Deaf to legislation battles, AI/ML in healthcare has advanced in a broad range of applications, from innovations in identifying acute health episodes and improving personalization of care and treatment plans, to pharmaceutical development and isolation and self-harm prevention. Understanding that AI is constantly evolving, this article focuses on the legal considerations of AI in healthcare in the United States that can be applied alongside regulatory developments to support protective and successful implementation.

Existing Legal Framework of AI Regulation in the United States

Currently, no comprehensive federal framework to regulate AI/ML exists. The White House’s Blueprint for an AI Bill of Rights does offer high-level direction in the design, deployment, and use of automated systems to prioritize civil rights and democratic values. A number of federal agencies have issued high-level guidance or statements, and Congress is taking steps to educate itself, including through hearings with stakeholders and technology executives. However, material and standardized safeguards have yet to be established. In contrast, certain states are actively developing and implementing laws to oversee the development and deployment of AI that impacts healthcare. For example, the California Consumer Privacy Act (CCPA) provides consumers with rights to opt out of automated decision-making technology. Illinois’ proposed Data Privacy and Protection Act would regulate the collection and processing of personal information and the use of so-called covered algorithms, which include computational processes utilizing AI/ML. Approximately half of the country’s states already have pending or enacted AI legislation.

Stakeholder and industry groups are also actively releasing guidance, despite the lack of enforceability, which materially limits its implementation. For instance, in order to align on health-related AI standards in a patient-centric manner, the Coalition for Health AI released a Blueprint For Trustworthy AI Implementation Guidance and Assurance for Healthcare. The American Medical Association (AMA) has similarly published Trustworthy Augmented Intelligence in Health Care, a literature review of existing guidance, in order to develop actionable guardrails for trustworthy AI in healthcare.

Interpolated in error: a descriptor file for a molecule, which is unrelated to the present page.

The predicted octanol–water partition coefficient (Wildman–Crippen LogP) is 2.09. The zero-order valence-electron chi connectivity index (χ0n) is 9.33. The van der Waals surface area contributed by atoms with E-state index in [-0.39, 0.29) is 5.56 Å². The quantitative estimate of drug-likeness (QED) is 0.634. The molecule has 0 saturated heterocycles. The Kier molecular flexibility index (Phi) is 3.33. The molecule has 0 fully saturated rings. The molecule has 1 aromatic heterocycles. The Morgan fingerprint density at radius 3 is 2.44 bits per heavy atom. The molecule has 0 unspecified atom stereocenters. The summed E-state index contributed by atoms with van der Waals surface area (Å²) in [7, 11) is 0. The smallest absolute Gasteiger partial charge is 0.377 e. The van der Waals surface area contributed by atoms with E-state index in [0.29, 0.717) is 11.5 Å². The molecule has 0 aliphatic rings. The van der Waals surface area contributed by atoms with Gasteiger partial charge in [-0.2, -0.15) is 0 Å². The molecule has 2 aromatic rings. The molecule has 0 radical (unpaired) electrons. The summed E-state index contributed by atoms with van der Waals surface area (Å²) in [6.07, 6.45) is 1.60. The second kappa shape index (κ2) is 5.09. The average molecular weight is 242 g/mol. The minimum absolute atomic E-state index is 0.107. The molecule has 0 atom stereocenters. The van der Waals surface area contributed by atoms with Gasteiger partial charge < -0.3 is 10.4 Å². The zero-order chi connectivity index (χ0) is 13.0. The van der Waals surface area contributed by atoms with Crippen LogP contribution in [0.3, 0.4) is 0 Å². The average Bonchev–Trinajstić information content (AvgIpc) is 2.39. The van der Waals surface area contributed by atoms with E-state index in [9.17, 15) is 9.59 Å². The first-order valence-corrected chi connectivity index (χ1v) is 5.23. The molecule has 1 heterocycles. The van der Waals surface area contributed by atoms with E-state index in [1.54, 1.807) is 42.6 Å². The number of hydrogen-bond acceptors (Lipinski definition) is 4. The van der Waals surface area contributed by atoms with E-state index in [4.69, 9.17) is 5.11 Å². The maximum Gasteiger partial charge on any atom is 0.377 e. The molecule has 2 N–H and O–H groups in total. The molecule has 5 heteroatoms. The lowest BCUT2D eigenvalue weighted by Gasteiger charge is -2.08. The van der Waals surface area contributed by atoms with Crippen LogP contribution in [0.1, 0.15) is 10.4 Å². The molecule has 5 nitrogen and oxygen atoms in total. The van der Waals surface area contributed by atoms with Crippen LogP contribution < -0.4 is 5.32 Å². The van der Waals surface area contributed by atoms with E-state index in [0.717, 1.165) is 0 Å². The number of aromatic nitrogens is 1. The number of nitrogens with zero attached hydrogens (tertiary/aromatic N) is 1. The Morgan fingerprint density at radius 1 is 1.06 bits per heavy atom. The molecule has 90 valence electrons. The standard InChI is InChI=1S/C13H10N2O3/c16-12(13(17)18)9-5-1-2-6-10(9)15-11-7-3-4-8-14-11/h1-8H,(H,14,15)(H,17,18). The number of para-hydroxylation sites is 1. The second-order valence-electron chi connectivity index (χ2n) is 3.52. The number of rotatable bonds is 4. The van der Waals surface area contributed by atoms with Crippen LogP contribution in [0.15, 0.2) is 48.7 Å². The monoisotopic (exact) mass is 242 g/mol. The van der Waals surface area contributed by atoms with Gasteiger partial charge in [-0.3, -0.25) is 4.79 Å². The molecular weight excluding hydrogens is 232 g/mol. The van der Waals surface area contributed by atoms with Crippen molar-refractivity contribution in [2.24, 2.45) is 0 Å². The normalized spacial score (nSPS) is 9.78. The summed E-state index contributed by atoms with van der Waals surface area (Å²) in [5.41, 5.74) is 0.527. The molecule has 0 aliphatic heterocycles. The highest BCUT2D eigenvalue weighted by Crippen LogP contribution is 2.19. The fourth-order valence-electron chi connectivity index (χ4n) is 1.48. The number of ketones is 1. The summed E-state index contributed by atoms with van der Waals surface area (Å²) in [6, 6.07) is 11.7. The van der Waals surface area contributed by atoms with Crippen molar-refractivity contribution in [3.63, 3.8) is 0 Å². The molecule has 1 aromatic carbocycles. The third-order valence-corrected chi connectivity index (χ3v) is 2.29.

For guidance related to AI regulatory considerations in U.S. Healthcare, sign up for a free trial of Practical Guidance to read this complete article.

Ethical Considerations of AI Use in Healthcare

AI/ML has the potential to both improve and exacerbate concerns of health inequity, especially as caused by the social determinants of health (SDOH). The incorporation of SDOH into AI/ML technologies may provide higher quality of care. However, human review and oversight is a key mechanism to promote ethical deployment of AI and to monitor AI’s potential harms. The possibility of AI/ML inflicting harm in healthcare encompasses a broad range of malicious and unintended consequences, including to the tremendous detriment of whole societies, such as biohacking and the creation and use of bioweapons.

Bias and Discrimination